Gallery featuring images of the incredible Pixel House by Slade Architecture and Mass Studies, a unique brick home design that you have to see to believe.
The first thing you’ll notice about this home is its unique facade and shape, a curved structure comprising thousands of angular bricks.
As the designers intended, these bricks create a “pixel” effect, like zooming in on a digital image.
The home, built for a young family with two children, was crafted to fit in yet stand out in the neighborhood, as the last in a row of houses. It is the “point of rupture” between the continuous facade of the homes and the wild natural environment beyond.
The designers viewed the row of houses as a relationship between building and landscape, an opposition between formal clarity and territorial ambiguity that they wanted to break down. That sounds like high concept art, but the end result is quite practical.
The rigidly constructed home is softened and rounded to a point where its geometry appears somewhere between the standard homes and the landscape surrounding. It’s truly difficult to categorize.
There’s a palpable tension between the contoured organic shape of the home and the distinct choice of materials. By using simple orthogonal bricks, the smooth shape is “digitized” into discrete units.
The bricks provide a tangible sense of scale and design, highlighting the process of turning abstract forms into a real structure. The “grain” effect increases as one approaches the home, “zooming” in like a digital picture, until the bricks are individually grasped.
As the number and density of pixels determines the smoothness of a digital image, the smooth curve of the house is determined by its high number of bricks. The result is a 9,675 pixel house, with 1 pixel equalling 1 brick.
The center of the home helps define the master plan, placed adjacent to the semi-private backyard. It’s an inviting, communal space that the owners hope to use as a community center during the day and as a private living space at night.
This thoroughly unique project was built in Heyri, South Korea and completed in collaboration with Mass Studies.
Photography: Yong-Kwan Kim
Here’s a close look at the visually striking home, its organic curves turned staccato at the edges where we see individual bricks exposed. The large windows and bold yellow door make for a complex appearance.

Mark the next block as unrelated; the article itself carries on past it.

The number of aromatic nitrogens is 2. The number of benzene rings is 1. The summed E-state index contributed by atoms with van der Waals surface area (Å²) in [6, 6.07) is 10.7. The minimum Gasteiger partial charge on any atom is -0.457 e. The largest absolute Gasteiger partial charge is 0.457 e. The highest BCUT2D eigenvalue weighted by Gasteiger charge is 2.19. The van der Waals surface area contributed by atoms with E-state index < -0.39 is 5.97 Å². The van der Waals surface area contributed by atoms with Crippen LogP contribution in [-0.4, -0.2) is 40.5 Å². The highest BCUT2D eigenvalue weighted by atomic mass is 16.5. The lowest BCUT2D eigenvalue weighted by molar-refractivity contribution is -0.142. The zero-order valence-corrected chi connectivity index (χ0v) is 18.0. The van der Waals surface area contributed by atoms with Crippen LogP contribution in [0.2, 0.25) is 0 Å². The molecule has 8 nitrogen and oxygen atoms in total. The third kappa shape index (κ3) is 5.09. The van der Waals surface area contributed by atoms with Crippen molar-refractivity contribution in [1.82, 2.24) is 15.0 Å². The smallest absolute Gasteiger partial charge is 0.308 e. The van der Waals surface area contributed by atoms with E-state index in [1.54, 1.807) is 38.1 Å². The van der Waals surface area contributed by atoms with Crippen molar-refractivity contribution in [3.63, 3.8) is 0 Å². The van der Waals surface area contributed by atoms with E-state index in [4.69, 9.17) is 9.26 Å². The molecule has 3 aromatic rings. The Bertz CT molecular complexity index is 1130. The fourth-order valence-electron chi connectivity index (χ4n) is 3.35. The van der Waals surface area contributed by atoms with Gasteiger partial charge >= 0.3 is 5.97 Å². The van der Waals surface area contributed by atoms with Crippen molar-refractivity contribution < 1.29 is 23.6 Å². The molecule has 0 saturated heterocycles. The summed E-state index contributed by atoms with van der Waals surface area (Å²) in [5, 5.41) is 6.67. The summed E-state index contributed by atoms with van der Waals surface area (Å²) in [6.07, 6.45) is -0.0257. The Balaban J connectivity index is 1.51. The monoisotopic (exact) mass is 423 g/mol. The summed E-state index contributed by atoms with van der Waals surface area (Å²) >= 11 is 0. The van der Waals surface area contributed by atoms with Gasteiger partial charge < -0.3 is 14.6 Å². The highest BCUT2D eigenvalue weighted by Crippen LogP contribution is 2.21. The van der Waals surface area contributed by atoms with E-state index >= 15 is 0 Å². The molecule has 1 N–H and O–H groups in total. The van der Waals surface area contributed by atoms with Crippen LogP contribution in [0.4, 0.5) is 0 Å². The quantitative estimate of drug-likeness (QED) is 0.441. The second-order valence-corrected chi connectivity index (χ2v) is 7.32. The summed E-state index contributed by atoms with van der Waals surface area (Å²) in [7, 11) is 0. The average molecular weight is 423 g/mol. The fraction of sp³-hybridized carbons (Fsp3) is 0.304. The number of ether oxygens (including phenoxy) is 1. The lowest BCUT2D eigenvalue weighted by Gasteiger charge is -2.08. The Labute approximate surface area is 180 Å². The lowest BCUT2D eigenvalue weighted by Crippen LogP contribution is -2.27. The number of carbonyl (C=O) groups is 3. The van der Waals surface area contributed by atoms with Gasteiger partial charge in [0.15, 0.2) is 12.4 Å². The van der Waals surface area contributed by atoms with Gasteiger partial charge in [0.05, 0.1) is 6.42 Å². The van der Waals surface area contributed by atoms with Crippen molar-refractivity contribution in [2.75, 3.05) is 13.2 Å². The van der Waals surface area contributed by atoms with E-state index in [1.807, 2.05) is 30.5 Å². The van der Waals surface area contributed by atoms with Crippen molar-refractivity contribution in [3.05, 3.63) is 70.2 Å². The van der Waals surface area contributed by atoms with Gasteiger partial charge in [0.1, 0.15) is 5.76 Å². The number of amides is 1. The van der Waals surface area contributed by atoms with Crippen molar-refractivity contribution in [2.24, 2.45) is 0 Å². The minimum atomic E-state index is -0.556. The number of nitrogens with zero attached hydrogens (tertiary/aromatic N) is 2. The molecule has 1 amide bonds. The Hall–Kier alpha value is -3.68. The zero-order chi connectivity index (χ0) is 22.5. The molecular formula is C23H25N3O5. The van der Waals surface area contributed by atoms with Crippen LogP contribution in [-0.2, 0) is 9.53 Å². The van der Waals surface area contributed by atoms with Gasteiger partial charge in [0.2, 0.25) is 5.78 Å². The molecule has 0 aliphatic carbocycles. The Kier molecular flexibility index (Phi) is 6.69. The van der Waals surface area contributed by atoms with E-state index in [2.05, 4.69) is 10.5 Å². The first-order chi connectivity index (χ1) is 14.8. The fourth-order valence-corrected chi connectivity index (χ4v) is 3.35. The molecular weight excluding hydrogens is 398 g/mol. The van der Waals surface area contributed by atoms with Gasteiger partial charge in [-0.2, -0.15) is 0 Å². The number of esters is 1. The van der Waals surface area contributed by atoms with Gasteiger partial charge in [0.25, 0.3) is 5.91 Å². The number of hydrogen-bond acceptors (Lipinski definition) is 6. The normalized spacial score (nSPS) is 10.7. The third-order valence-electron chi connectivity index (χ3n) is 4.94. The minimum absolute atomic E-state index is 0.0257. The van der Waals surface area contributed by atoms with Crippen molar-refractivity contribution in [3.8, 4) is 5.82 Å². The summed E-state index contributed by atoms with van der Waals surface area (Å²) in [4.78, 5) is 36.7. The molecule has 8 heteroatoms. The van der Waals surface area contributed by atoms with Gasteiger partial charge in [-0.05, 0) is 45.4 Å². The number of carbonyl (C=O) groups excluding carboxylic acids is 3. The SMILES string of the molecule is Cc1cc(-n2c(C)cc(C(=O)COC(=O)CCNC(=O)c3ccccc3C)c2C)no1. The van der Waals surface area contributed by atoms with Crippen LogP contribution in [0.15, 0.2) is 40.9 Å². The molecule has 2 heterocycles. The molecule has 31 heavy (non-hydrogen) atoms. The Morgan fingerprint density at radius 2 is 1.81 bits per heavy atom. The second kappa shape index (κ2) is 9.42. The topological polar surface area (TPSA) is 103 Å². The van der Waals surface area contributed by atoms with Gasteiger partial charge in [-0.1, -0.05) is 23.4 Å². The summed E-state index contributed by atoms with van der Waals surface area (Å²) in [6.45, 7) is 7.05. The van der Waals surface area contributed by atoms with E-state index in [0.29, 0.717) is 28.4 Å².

Seen from the rear, we can appreciate the total effect of the nearly 10,000 bricks that create a curved structure. The only sharply angled pieces of the home are the windows.
Light plays off the brick structure in unique and intriguing ways, creating a cascade of shadow that changes its color as the sun sets.
Here’s a close look at the facade, showcasing the individual character of the bricks. When viewed so close, they seem perfectly normal and boring. It’s the cumulative effect that gives them their power.
Here’s another detailed view of the brickwork that defines this home, shown in late-day sunlight. The incredible pixel effect only increases as we take a wider view.
Moving inside the home, we see how the organic curves of the exterior play out inside. The sharp angled brick gives way to smooth white walls and rich natural wood, highlighted by splashes of primary color.
The interior comprises a large open, interconnected space that sprawls both horizontally and vertically. A massive library’s worth of shelving covers the walls, transforming the look of the interior.
At the bottom of the lengthy staircase, we see much more of the sleek natural wood paneling, shelving, and hardwood flooring that informs the interior. Large windows allow natural light to spill throughout the home.
Here we see the kitchen through the lower level window, with that light natural wood tone spreading in every direction. From cabinetry to flooring, this warm and inviting texture covers every surface.
Moving back upstairs, we come to the private areas of the home, including this bedroom at right. Using simple but brightly colored sliding panels to enclose and reveal discrete rooms, the open plan becomes dynamic and accessible.
Turning the opposite direction, we see the singular hallway connecting the bedrooms on the upper floor, literally bookended by the library sized shelving wall at the far end.
Here’s another look at the intricate “pixelated” brickwork covering the facade of the home. The cumulative effect here is mesmerizing.
With the low afternoon sun hitting at the right angle, the brickwork casts a slowly evolving texture over the home.
Finally, we leave you with a look at the large curve of the building, as the closer brick stand out, yet lose their individuality as the building curves toward the distance. The lone large window on this side adds a bold exclamation point on the whole structure.
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